Social media has become integrated into almost every component of daily life. It’s how we communicate with others, learn about current events, explore, and even, purchase products. Because our dependency on these networks has grown, so has our time spent on them.
According to a recent Mediakix study, the average person spends 40 minutes each day on YouTube, 35 minutes on Facebook, 25 minutes on Snapchat, 15 minutes on Instagram and 1 minute on Twitter for a grand total of 116 minutes, or almost a full two hours. And social media users aren’t just designating specific times of day to browse their social feeds; they’re constantly checking, and in tune, with their social networks.
Additionally, two-thirds of employees admit to checking social media while working. This means that brand marketers are constantly switching back and forth between emails, projects, and social media. With this much time spent each day logged into social networks, marketing and sales teams on missions to increase B2B sales leads would be remiss not to use social media to their advantage.
There is an opportunity for B2B companies to get on the radar of brand decision-makers by constantly engaging them in new discussions across platform.
As social platforms’ ad suites have grown increasingly sophisticated, companies have begun to rely on ads to spearhead B2B sales leads programs. An ad-first approach makes sense, as these units have the potential to cut through the noise on news feeds and reach new and highly targeted audiences. However, employing an ad-only strategy means overlooking massive organic opportunities on social networks, especially, in terms of driving engagement.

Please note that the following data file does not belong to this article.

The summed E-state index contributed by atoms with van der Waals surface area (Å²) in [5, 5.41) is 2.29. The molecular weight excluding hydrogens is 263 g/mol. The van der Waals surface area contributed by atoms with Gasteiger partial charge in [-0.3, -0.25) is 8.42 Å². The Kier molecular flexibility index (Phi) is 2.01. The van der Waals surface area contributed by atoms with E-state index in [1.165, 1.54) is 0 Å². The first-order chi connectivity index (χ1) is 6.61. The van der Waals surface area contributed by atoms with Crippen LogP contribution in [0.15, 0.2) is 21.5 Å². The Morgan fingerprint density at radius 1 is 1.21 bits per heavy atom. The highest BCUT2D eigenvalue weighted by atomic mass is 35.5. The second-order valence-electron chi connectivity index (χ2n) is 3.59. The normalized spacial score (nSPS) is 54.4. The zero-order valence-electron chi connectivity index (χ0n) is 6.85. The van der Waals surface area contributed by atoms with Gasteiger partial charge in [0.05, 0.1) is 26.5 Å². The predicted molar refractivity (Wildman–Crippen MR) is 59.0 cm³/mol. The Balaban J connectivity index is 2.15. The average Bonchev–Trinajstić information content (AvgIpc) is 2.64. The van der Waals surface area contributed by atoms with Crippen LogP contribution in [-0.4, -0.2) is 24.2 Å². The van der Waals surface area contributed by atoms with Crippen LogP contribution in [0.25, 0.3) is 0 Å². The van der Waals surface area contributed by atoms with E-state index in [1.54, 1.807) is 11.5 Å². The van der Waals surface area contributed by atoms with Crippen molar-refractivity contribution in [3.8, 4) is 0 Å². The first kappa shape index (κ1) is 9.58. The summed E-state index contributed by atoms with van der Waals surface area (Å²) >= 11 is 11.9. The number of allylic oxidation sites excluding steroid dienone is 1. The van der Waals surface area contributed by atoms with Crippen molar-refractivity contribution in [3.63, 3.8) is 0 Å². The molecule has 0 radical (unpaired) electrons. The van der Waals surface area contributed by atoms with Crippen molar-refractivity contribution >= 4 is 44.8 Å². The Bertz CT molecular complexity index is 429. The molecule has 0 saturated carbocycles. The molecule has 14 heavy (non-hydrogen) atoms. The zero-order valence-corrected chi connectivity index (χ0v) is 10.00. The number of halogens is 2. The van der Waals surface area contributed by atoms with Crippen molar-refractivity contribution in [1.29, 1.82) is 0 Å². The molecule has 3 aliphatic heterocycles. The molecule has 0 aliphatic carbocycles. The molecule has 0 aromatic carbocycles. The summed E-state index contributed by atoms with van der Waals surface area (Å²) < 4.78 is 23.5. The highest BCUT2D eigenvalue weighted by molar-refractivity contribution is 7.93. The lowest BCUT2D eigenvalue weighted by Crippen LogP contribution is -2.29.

The mentality of sales teams is of course focused on driving conversions and creating efficient opportunities to transform leads into customers. Sparking and managing engagement is typically not high on a sales person’s priority list, but maybe it should be.
Why sales teams should care about engagement
Consumers today have 8 second attention spans; as they scroll through their social media feeds they’re bombarded with distractions. It takes a lot to convince them to settle on a singular piece of content. Gone are the days when seeing an ad touting a B2B service on a Facebook news feed is enough to stop a brand marketer in his tracks. Every tech company across every niche industry is executing cross-platform ad strategies.
To be honest, more often than not these ads look and sound indistinguishable from one another. Social ads are passive tools for generating B2B sales leads. They effectively target the relevant users based on demographics, interests, or behaviors (depending on the platform) and ask the users in return to simply click through. There is very little thought provocation or inherent value-add within a traditional advertisement. Sure, these types of B2B sales leads may promote an interesting industry statistic about the ROI of influencer marketing campaigns, but rarely does a viewer learn anything of substance from an ad.